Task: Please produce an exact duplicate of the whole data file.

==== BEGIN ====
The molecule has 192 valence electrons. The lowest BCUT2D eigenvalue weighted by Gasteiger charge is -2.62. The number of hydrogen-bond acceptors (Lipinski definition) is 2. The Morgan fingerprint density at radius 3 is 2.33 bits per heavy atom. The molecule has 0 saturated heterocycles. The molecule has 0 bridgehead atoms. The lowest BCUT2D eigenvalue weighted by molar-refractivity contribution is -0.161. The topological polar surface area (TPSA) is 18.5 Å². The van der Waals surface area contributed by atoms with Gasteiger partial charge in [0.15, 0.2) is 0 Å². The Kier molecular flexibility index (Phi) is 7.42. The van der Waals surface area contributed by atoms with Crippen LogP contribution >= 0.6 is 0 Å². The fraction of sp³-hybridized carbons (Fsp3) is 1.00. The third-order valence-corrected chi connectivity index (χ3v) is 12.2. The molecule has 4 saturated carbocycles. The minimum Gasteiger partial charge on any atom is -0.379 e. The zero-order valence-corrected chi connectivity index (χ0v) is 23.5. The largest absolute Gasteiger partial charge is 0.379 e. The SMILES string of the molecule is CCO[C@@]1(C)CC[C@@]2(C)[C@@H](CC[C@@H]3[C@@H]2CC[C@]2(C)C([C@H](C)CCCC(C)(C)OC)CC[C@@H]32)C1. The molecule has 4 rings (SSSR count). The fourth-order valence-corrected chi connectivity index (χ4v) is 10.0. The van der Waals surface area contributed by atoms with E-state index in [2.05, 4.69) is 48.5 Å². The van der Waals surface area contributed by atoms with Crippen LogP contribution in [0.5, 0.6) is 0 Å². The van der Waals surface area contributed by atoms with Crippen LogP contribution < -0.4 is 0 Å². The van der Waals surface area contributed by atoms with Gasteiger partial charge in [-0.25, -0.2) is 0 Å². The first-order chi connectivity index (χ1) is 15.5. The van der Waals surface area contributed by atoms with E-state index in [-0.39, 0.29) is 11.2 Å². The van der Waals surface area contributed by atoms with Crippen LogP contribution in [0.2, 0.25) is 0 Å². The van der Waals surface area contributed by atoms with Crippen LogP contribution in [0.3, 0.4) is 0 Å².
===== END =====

The molecule has 192 valence electrons. The lowest BCUT2D eigenvalue weighted by Gasteiger charge is -2.62. The number of hydrogen-bond acceptors (Lipinski definition) is 2. The Morgan fingerprint density at radius 3 is 2.33 bits per heavy atom. The molecule has 0 saturated heterocycles. The molecule has 0 bridgehead atoms. The lowest BCUT2D eigenvalue weighted by molar-refractivity contribution is -0.161. The topological polar surface area (TPSA) is 18.5 Å². The van der Waals surface area contributed by atoms with Gasteiger partial charge in [0.15, 0.2) is 0 Å². The Kier molecular flexibility index (Phi) is 7.42. The van der Waals surface area contributed by atoms with Crippen LogP contribution >= 0.6 is 0 Å². The fraction of sp³-hybridized carbons (Fsp3) is 1.00. The third-order valence-corrected chi connectivity index (χ3v) is 12.2. The molecule has 4 saturated carbocycles. The minimum Gasteiger partial charge on any atom is -0.379 e. The zero-order valence-corrected chi connectivity index (χ0v) is 23.5. The largest absolute Gasteiger partial charge is 0.379 e. The SMILES string of the molecule is CCO[C@@]1(C)CC[C@@]2(C)[C@@H](CC[C@@H]3[C@@H]2CC[C@]2(C)C([C@H](C)CCCC(C)(C)OC)CC[C@@H]32)C1. The molecule has 4 rings (SSSR count). The fourth-order valence-corrected chi connectivity index (χ4v) is 10.0. The van der Waals surface area contributed by atoms with E-state index in [2.05, 4.69) is 48.5 Å². The van der Waals surface area contributed by atoms with Crippen LogP contribution in [0.5, 0.6) is 0 Å². The van der Waals surface area contributed by atoms with Crippen LogP contribution < -0.4 is 0 Å². The van der Waals surface area contributed by atoms with Gasteiger partial charge in [-0.25, -0.2) is 0 Å². The first-order chi connectivity index (χ1) is 15.5. The van der Waals surface area contributed by atoms with E-state index in [-0.39, 0.29) is 11.2 Å². The van der Waals surface area contributed by atoms with Crippen LogP contribution in [0.2, 0.25) is 0 Å². The van der Waals surface area contributed by atoms with Crippen LogP contribution in [0.3, 0.4) is 0 Å².